The opening scene of "Power Battle Watchcar: The Counterattack of Watch Mask" takes place in a dark alley with identical armed men hunting down some old guy in a business suit. So I had to wonder, are they clones, or was the production company just being cheap? Actually I was wrong. They are robots. So of course when the good guys respond by destroying them with excessive violence, that's OK, because robots, however humanlike, deserve all the violence that's coming to them.
Where was I? Oh yeah, so apparently there's this woman called Charles (voiced by Hong So-yeong) who goes around using her robot army to force people to sign contracts to compete in the Ultimate Watchcar Battle League, which is also excessively violent. Oh don't worry. Watchcars are technically robots so using excessive violence on them is OK too. Anyway you'd think using a robot army to force people to sign contracts would be illegal and that they could just call the cops. But no, apparently the only way to stop Charles' evil plans is for Jino (voiced by Um Sang-hyun) to sign one of her contracts and...win?
"Power Battle Watchcar: The Counterattack of Watch Mask" is the kind of movie I can spend an entire review just going after the stupid logical flaws and why not. It's not like the movie has any other merits. What's the point of Jino adopting a secret identity to compete in the Ultimate Watchcar Battle League? And why does he wear that mask even when he's at the training compound? I guess there were a couple of scenes in there where Jino pointlessly pretends to his friends that he is not Watch Mask.
Oh yeah, his friends. I recognized them from "Power Battle Watchcar: Blazing Race", a much better movie simply on account of the fact that it had plots which, simplistic though they may have been, at least required some creativity on the part of the scriptwriter. "Power Battle Watchcar: The Counterattack of Watch Mask" just goes through the motions by comparison. Jino teams up with good guys. Jino trains. Jino wins. The end.
Even the watchcars themselves manage to be boring, since the mechanics by which they work aren't clearly explained. Yes, director Lee Yeong-joon does try to convince us that Jino has learned insightful logical powers by reading lots of...books? When there's a computer right in front of him? Why would anyone write books about ancient secret watchcar battling techniques when they are an invention that obviously postdates digitilization?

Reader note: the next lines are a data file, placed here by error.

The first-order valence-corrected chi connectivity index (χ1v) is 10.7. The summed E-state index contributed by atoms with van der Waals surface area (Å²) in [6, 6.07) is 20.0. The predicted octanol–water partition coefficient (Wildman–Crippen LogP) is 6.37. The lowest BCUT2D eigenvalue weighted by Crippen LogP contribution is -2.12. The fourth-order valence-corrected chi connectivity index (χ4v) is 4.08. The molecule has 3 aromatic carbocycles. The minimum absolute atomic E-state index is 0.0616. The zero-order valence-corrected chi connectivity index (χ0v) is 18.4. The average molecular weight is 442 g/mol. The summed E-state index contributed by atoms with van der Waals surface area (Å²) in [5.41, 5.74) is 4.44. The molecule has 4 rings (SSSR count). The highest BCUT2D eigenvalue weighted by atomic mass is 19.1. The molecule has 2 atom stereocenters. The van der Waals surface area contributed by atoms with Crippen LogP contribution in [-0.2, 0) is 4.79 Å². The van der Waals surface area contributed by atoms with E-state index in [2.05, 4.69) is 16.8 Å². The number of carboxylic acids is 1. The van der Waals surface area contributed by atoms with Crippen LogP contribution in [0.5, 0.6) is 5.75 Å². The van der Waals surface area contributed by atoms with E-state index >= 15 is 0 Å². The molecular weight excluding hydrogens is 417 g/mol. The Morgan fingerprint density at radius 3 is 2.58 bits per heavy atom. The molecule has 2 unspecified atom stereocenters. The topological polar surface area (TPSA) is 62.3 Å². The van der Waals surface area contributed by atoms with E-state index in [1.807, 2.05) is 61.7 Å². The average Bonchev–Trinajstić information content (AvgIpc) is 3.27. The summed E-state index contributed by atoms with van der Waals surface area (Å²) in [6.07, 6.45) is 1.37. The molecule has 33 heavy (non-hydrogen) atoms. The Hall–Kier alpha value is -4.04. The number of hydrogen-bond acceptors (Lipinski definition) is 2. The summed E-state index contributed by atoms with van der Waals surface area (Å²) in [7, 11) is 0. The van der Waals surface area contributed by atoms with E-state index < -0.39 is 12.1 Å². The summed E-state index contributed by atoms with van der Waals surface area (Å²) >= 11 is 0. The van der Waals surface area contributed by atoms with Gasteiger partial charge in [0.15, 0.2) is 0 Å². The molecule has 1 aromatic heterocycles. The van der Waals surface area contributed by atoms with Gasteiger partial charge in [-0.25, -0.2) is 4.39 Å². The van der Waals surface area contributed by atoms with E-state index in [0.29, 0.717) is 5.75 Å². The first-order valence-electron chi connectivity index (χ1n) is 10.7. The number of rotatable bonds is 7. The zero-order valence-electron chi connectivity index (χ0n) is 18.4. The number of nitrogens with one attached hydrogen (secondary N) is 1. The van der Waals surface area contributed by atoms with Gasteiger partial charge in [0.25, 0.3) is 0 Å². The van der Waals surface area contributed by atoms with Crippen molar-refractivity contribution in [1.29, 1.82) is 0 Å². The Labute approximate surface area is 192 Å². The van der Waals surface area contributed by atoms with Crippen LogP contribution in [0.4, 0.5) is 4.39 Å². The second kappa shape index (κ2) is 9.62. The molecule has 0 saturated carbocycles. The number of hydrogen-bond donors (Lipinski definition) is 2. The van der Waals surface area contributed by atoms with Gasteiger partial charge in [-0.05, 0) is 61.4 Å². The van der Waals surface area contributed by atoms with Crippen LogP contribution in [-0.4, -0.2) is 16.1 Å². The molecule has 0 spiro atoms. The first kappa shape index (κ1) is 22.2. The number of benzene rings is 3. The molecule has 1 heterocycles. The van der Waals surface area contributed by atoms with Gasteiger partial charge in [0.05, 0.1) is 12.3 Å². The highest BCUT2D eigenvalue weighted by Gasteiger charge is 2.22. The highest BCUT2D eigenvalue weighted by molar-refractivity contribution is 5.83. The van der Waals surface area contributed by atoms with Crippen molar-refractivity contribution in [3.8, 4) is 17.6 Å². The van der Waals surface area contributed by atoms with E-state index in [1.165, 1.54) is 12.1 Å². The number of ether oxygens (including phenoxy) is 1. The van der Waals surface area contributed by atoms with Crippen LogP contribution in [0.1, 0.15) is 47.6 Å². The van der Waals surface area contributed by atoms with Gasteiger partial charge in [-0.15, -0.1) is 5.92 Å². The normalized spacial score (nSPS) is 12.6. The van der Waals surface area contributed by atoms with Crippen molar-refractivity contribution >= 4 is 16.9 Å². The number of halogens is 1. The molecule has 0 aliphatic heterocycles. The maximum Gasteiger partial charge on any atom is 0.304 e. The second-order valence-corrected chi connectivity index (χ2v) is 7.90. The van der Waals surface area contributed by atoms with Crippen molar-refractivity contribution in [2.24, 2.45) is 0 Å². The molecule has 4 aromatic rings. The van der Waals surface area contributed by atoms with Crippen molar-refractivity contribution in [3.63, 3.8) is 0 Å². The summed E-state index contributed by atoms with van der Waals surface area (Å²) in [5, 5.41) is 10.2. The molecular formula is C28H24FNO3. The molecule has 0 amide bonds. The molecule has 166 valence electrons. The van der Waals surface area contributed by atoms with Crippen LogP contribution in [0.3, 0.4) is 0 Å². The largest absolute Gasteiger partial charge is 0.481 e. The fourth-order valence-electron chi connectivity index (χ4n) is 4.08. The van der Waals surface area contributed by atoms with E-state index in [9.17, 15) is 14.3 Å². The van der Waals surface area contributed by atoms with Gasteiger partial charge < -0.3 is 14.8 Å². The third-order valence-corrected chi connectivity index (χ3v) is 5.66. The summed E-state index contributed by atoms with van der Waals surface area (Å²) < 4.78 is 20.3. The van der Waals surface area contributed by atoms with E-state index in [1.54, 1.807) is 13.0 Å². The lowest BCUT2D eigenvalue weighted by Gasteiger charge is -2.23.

Yes yes I know expecting coherent storytelling from a children's cartoon is a bit of a lost endeavor but still. Most of the other ones I've seen in recent memory could at least come up with a plot twist somewhere. "Power Battle Watchcar: The Counterattack of Watch Mask" instead tries to make do with vague references to its own TV show, and that's just plain annoying. I'm hard-pressed to see how even young children who are fans of the TV show could get anything out of this genuinely awful feature length version.
Review by William Schwartz
Staff writer. Has been writing articles for HanCinema since 2012, having lived in South Korea since 2011. Started out in Gyeongju, then to Daegu, then to Ansan, then to Yeongju, then to Seoul, lived on the road for HanCinema's travel diaries series in the summer of 2016, and is currently settled in Anyang. Has good tips for utilizing South Korea's public bus system. William Schwartz can be contacted via firstname.lastname@example.org.
"[HanCinema's Film Review] "Power Battle Watchcar: The Counterattack of Watch Mask""
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